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Should You Buy A Monkey?

1/26/2011

Many people are enchanted by their human characteristics, and indeed they have many such. They can be lovable, affectionate, dependent, energetic, enthusiastic and entertaining. However, they can also be despondent, morose, aggressive and down right dangerous. They often have quick tempers, can sulk and pout and hold grudges, be independent, insolent, indifferent to training and occasionally vindictive. Yes, they are very much like humans!

Present Federal Legislation makes the importation of Simians for the pet trade illegal, and the sale of simians in pet-shops without a federal permit also illegal. Only for research, zoos and breeding colonies will their importation and sale be sanctioned. Many States also have legislation passed and pending requiring permits, some costing $100.00 a year, to keep a monkey that you already own. These laws apply to many other exotic pets as well. So far private owners have not been forbidden to sell or put up for adoption a pet they presently own though it may come to that. Gibbons can not be transferred to new owners in some States now.

If you still can acquire a monkey somewhere legally be sure that you understand what you are getting into. Monkeys most available today are the:

  • Macaques: Rhesus, Stumptail, Pig-tail and Java.
  • Guenons: Mona and Vervet.
  • Spiders: Black, Variegated, Golden and Brown.
  • Capuchins: White-faced, White-fronted, Cinnamon, Weeper and Tufted or Black-capped.
  • Squirrel Monkeys: All sub-species similar, though size varies.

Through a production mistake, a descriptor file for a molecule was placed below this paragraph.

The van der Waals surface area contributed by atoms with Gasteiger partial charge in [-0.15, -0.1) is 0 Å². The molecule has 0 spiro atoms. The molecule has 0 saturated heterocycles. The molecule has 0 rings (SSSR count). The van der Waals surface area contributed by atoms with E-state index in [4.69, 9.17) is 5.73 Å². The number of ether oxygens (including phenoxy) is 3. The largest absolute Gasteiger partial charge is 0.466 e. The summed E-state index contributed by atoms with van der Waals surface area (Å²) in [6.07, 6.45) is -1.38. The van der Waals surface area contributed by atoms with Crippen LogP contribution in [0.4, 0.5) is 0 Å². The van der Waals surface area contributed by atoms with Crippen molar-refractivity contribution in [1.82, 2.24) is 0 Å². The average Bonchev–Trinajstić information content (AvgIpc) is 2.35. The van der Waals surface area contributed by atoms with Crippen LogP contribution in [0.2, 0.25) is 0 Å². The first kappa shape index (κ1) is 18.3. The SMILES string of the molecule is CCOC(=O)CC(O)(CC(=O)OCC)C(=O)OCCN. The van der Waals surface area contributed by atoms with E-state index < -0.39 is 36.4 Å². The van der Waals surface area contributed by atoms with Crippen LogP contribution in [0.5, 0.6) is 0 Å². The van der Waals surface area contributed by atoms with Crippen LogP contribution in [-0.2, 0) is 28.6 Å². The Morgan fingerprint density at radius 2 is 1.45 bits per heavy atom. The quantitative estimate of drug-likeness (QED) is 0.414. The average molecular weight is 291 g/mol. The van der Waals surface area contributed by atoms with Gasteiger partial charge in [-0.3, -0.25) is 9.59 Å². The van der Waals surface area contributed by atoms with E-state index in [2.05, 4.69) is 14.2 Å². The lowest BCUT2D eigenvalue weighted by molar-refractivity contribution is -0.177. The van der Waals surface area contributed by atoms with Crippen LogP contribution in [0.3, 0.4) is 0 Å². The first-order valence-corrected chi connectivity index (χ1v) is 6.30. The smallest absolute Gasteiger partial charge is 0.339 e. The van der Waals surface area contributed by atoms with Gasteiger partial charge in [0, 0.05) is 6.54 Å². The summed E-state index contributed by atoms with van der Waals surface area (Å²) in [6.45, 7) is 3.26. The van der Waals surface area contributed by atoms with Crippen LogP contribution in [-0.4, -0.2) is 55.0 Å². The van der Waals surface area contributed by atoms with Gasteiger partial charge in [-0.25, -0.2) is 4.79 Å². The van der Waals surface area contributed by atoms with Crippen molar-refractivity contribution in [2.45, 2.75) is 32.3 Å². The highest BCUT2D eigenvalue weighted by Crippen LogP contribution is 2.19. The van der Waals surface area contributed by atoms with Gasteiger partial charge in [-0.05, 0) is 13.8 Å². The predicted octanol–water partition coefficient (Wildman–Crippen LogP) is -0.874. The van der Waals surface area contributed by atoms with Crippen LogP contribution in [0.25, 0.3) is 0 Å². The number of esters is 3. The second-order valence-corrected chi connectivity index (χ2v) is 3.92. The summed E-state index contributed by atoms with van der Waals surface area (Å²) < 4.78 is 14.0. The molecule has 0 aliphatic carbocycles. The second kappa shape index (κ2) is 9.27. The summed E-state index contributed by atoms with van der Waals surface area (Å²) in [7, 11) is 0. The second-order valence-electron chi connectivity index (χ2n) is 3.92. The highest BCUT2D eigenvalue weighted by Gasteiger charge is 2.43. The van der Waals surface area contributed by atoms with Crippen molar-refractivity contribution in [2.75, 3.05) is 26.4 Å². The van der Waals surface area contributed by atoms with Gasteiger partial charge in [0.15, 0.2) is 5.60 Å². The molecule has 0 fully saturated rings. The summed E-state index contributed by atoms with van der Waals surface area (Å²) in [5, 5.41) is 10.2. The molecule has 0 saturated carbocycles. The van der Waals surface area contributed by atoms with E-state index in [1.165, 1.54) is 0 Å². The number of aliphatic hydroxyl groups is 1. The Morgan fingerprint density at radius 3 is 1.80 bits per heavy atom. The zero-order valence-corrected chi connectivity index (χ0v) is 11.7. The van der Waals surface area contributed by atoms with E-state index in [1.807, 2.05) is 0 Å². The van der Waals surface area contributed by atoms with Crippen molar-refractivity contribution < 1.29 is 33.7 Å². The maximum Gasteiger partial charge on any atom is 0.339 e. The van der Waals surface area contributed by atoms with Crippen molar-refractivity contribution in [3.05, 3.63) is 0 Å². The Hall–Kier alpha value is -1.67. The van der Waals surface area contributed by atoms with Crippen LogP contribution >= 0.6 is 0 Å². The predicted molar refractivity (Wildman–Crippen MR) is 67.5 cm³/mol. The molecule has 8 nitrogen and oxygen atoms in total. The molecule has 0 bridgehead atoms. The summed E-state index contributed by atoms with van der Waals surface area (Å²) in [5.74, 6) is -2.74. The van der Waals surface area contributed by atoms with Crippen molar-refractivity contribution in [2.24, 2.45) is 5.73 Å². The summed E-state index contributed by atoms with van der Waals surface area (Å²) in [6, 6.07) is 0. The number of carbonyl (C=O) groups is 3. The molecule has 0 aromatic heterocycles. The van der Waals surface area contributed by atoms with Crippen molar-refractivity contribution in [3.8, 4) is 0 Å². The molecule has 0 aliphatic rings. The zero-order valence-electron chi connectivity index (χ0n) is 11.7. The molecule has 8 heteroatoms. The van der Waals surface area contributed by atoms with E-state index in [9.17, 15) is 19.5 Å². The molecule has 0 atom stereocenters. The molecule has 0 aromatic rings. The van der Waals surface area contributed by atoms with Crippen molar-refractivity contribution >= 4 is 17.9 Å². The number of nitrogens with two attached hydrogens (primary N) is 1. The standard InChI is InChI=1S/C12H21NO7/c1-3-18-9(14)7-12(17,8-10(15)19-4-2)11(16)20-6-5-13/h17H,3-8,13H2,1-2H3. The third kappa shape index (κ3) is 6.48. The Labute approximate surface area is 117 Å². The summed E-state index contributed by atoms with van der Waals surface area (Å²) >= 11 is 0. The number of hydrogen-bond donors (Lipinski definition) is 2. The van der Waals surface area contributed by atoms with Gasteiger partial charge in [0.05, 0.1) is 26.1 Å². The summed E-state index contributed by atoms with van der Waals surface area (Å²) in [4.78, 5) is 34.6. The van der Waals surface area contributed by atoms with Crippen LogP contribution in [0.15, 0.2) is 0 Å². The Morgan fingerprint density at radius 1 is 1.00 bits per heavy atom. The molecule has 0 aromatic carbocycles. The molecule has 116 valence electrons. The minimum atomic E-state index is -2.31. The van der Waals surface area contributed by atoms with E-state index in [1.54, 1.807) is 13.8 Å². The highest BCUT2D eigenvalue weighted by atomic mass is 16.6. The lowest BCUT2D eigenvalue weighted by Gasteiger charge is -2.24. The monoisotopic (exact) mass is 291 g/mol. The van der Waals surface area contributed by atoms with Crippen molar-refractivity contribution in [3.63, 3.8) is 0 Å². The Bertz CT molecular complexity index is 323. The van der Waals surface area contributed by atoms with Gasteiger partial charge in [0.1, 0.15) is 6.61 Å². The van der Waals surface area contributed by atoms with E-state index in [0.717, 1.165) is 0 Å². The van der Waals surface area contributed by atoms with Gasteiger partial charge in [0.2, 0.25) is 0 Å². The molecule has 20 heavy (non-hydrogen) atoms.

• Marmosets: Common.

An occasional Mangaby or patas monkey might be up for sale or adoption. The males of these two species, as also the Stump-tail, Pig-tail and Rhesus macaques, can grow to weigh from Forty to Seventy pounds. This is a lot of monkey to keep as a pet! Most large monkeys must be kept behind bars when fully adult which is especially true of the males, who, because of hormones and the inborn need to establish dominance and to protect their territory companions, become aggressive, regardless of how much tender loving care they received when they were young. A monkey is and will always be a wild animal, and just because he has been brought into your home, he cannot negate the millions of years of evolution that have conditioned him.

You must be firm with a monkey always; don't let it ever think that you are afraid of it, but don't try whipping it as you might a dog. Don't play rough with it when it is young, as when it matures that play can turn into an attack Don't fight with each other seriously as in play or talk very loud close to it. It makes it nervous, defensive and may turn it against one of the family for life. Don't look it directly in the eye and hold it. In monkey language especially in the larger species this is a threat and you can't expect him to know you don't mean it as such.

It is important to consider your way of life before deciding to adopt a simian. It has been said only one person in 10,000 should have a monkey for a pet. If you can't stand to have your hair mussed, your magazines torn, dishes broken, ashtrays upset, lamps knocked over and draperies ripped, don't get a simian for a pet. If you have children think twice, because most monkeys become nervous over sudden noises and quick movements and may be frightened into biting a child. Some children who "have a way" with animals can win their confidence, and all will be well. Most monkeys can get along with dogs and cats if they are properly introduced. They are afraid of large birds but will often kill small ones, so consider your other pets before getting a monkey. Adopting a simian is a long range obligation for they require a great deal of care and companionship if they are to thrive. They may live up to 25 years (even to 40) although this is rare. On the other hand it is wonderful to have an enchanting Pet. which you love, live that long.

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